Good preoperative visual acuity and no severe RPE and choroid damage might suggest better postoperative visual acuity. Postoperative BCVA was improved in all patients and was only significantly correlated with the preoperative BCVA, not with preoperative MD or BD of the MH. Similarly, in a study by Qi, postoperative BCVA was not correlated with the preoperative size of the MH . Further, the mean BCVA of the D-RPE group was significantly worse than that of the ND-RPE group both preoperatively and postoperatively. And both pre- and post-operative BCVA was significantly correlated with RPE destruction. Thus, we inferred that RPE and choroidal damage may play an important role in the pathophysiological mechanism of laser-induced MH and may also account for the unsatisfactory recovery of macular structure and BCVA after vitrectomy.
There are some limitations in this study. For example, it’s a retrospective study and the number of cases is small. However, this study enriches the understanding of surgical outcomes of macular hole caused by laser injury.
In summary, this study supported that laser-induced macular hole could be treated by vitrectomy combined with ILM peeling and gas tamponade. Postoperative BCVA may be correlated with preoperative BCVA. Finally, If RPE/choroid is involved in laser damage in addition to the outer retinal layer, this may indicate poor visual prognosis.
Availability of data and materials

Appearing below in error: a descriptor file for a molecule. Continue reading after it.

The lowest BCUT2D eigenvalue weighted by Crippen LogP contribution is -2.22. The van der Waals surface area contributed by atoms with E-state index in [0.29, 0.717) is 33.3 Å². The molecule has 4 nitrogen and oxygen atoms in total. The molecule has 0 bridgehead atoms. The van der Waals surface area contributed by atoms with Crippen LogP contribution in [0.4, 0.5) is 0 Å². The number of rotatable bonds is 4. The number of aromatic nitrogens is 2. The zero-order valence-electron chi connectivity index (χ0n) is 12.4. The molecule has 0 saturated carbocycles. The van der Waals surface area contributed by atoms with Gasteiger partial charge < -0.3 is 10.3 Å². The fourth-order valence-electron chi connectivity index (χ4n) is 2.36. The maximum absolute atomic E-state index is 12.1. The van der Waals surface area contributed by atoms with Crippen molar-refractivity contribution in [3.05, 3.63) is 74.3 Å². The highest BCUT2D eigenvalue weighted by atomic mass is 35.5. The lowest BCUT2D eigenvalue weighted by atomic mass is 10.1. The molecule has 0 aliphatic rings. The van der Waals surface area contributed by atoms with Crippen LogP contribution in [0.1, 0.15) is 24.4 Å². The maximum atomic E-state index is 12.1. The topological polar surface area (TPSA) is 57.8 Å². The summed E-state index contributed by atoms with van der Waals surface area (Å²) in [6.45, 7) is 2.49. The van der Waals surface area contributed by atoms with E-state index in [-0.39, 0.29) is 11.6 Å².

The datasets used and/or analysed during the current study available from the corresponding author on reasonable request.
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The authors thank Xin Huang, Qing Chang (Eye & ENT Hospital, Fudan University) for their contributions to data collection.
This work was supported by the Youth Project of the National Natural Science Fund (Grant No. 81500723, 81700861), the National Natural Science Foundation of China (Grant Nos.81570854) and Study on comprehensive prevention and control of common eye diseases in xuhui district (XHLHGG201807).
Ethics approval and consent to participate
This study was approved by the Medical Ethical Committee of the Eye and ENT Hospital of Fudan University. Each patient or his/her legal representative signed the informed consent under the tenets of the Helsinki Declaration.
Consent for publication
The authors declare that they have no conflict of interest.
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Wang, X., Zhang, T., Jiang, R. et al. Vitrectomy for laser-induced full-thickness macular hole. BMC Ophthalmol 21, 135 (2021). https://doi.org/10.1186/s12886-021-01893-8
- Laser injury
- Macular hole
- Optical coherence tomography
- Optical coherence tomography angiography